WOWOTO T8E Multimedia Home Theater Projector Review

Versatility isn’t usually the first word that comes to mind when you think about home theater projectors. Generally, they’re designed to do one thing in one environment, namely, project large images on to large screens in dark rooms.

Due to these limitations, most consumers tend to stay content with their big screen LCD TVs. Since a TV can work well in any lighting condition and doesn’t require a special screen, it’s far easier to go that route. Projectors are usually reserved for either business presentations or large homes with a dedicated media room.

Since we typically evaluate projectors on only a few factors like image quality, brightness, and such, we were very interested to get our hands on the WOWOTO T8E Multimedia Smart Projector. While not well known, top tier manufacturer, WOWOTO created a very interesting and unique product. The actual video specifications may not rise above its more premium competitors, but the T8E combines a host of highly useful features we don’t generally encounter in a projector.

Let’s explore the features this compact projector brings to the table, and you can decide whether it’s a smart choice for your business presentations or home theater environment.

WOWOTO T8E

Overview and Design

The WOWOTO T8E is an Android powered, portable, Wi-Fi smart projector with a built-in battery. You won’t find a lot of those features on other mainstream projectors, and we’ll spend some time evaluating the value these additional features add.

First, though WOWOTO may be a lesser known brand, they did take care with the design and packaging. The box features a premium-look, glossy on matte black design. Once we opened the box, we were glad to see a sturdy and functional carrying case in black with attractive blue accents. Inside the case we found the projector along with power and even HDMI and component cables.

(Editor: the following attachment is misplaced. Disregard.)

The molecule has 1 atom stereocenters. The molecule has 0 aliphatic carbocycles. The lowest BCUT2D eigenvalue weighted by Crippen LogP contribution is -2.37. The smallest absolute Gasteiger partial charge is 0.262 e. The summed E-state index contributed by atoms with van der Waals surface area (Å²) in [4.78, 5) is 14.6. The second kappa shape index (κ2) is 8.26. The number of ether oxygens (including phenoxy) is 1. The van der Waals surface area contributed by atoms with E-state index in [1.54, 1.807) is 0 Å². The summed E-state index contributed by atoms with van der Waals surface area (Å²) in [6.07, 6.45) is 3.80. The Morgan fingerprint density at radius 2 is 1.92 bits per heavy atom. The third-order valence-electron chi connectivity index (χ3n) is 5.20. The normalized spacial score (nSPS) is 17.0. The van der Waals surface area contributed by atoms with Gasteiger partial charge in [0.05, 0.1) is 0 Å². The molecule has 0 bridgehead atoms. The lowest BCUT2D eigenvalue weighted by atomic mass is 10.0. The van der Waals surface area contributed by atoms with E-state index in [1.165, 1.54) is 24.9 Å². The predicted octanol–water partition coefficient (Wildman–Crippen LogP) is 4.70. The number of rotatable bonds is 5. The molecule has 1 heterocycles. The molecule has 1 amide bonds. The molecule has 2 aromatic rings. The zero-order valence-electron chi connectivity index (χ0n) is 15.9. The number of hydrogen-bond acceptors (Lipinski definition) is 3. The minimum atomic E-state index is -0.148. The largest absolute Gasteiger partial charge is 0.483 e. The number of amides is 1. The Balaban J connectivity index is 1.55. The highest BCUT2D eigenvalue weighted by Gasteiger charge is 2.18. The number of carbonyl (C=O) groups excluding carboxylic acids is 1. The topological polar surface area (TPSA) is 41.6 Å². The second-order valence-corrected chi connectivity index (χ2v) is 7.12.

The projector itself is a compact rectangular box with rounded corners. Measure just 7.8 x 4.8 x 1.6 inches and weighing only 1.5 pounds, it really looks more like a small desktop router than a projector.

One of the more interesting features, the T8E has an embedded touchpad on top of the router. While most projectors simply connect to your video source as a dumb display, WOWOTO utilizes a custom build of the Android 4.4 operating system inside the T8E. The touchpad on top allows you to easily navigate through the Android software and the projector menu.

On the underside, a mounting hole allows for connecting to a tripod, and the projector also supports front, rear and ceiling mounting. Also included, a 3.5-millimeter audio jack provides audio out since the included 2.2 watt speaker is only good if you have no other options. USB and RJ45 ports enable communication while a micro SD card allows you to play content directly.

WOWOTO T8E

Technical Specifications

WOWOTO instantly committed one of our biggest technological pet peeves by giving misleading specifications. The product sales page proudly states “Supports 1080p” resolution. What they actually mean is that the T8E can accept 1080p video sources but only has the capabilities to display 1280 x 800 pixels. This means all of your Full HD 1920 x 1080p content will downgrade to lower quality. Given the compact size and cost, we can understand the lower pixel count, however their marketing should make the truth more obvious.

The T8E utilizes a Texas Instruments DLP chip and RGB LEDs to light your video. Fortunately, since LEDs are relatively stable, WOWOTO claims over a 20,000-hour lamp lifespan. Basically, even if you watched content for 8 hours every day, it would take almost 7 years for the light source to fail.